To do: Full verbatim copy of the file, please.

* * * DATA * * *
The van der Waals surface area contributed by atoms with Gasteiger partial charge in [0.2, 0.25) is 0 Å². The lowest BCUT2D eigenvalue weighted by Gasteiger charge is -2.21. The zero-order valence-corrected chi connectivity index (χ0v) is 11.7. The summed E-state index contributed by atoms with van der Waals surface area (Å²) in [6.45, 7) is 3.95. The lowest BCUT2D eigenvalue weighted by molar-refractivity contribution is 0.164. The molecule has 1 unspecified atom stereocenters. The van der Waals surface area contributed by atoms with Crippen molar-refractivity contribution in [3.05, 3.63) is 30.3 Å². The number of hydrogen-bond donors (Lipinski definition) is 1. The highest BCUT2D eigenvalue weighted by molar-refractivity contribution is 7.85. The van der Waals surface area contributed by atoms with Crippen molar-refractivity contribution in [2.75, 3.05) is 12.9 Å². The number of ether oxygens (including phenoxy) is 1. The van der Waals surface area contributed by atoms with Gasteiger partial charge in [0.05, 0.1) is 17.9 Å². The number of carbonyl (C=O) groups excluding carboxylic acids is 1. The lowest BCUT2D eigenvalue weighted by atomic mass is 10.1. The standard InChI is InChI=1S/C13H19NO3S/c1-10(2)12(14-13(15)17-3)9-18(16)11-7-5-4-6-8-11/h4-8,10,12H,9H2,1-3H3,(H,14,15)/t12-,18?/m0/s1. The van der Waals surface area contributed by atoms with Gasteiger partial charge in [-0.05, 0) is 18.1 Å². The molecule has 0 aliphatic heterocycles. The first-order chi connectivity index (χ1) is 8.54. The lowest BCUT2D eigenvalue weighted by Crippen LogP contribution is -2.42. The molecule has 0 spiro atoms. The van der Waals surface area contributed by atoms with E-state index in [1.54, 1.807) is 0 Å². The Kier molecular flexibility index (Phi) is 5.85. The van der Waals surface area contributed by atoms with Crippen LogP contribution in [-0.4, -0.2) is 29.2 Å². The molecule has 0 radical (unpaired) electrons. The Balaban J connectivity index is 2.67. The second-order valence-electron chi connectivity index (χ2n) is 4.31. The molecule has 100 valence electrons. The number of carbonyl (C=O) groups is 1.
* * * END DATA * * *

The van der Waals surface area contributed by atoms with Gasteiger partial charge in [0.2, 0.25) is 0 Å². The lowest BCUT2D eigenvalue weighted by Gasteiger charge is -2.21. The zero-order valence-corrected chi connectivity index (χ0v) is 11.7. The summed E-state index contributed by atoms with van der Waals surface area (Å²) in [6.45, 7) is 3.95. The lowest BCUT2D eigenvalue weighted by molar-refractivity contribution is 0.164. The molecule has 1 unspecified atom stereocenters. The van der Waals surface area contributed by atoms with Crippen molar-refractivity contribution in [3.05, 3.63) is 30.3 Å². The number of hydrogen-bond donors (Lipinski definition) is 1. The highest BCUT2D eigenvalue weighted by molar-refractivity contribution is 7.85. The van der Waals surface area contributed by atoms with Crippen molar-refractivity contribution in [2.75, 3.05) is 12.9 Å². The number of ether oxygens (including phenoxy) is 1. The van der Waals surface area contributed by atoms with Gasteiger partial charge in [0.05, 0.1) is 17.9 Å². The number of carbonyl (C=O) groups excluding carboxylic acids is 1. The lowest BCUT2D eigenvalue weighted by atomic mass is 10.1. The standard InChI is InChI=1S/C13H19NO3S/c1-10(2)12(14-13(15)17-3)9-18(16)11-7-5-4-6-8-11/h4-8,10,12H,9H2,1-3H3,(H,14,15)/t12-,18?/m0/s1. The van der Waals surface area contributed by atoms with Gasteiger partial charge in [-0.05, 0) is 18.1 Å². The molecule has 0 aliphatic heterocycles. The first-order chi connectivity index (χ1) is 8.54. The lowest BCUT2D eigenvalue weighted by Crippen LogP contribution is -2.42. The molecule has 0 spiro atoms. The van der Waals surface area contributed by atoms with E-state index in [1.54, 1.807) is 0 Å². The Kier molecular flexibility index (Phi) is 5.85. The van der Waals surface area contributed by atoms with Crippen LogP contribution in [-0.4, -0.2) is 29.2 Å². The molecule has 0 radical (unpaired) electrons. The Balaban J connectivity index is 2.67. The second-order valence-electron chi connectivity index (χ2n) is 4.31. The molecule has 100 valence electrons. The number of carbonyl (C=O) groups is 1.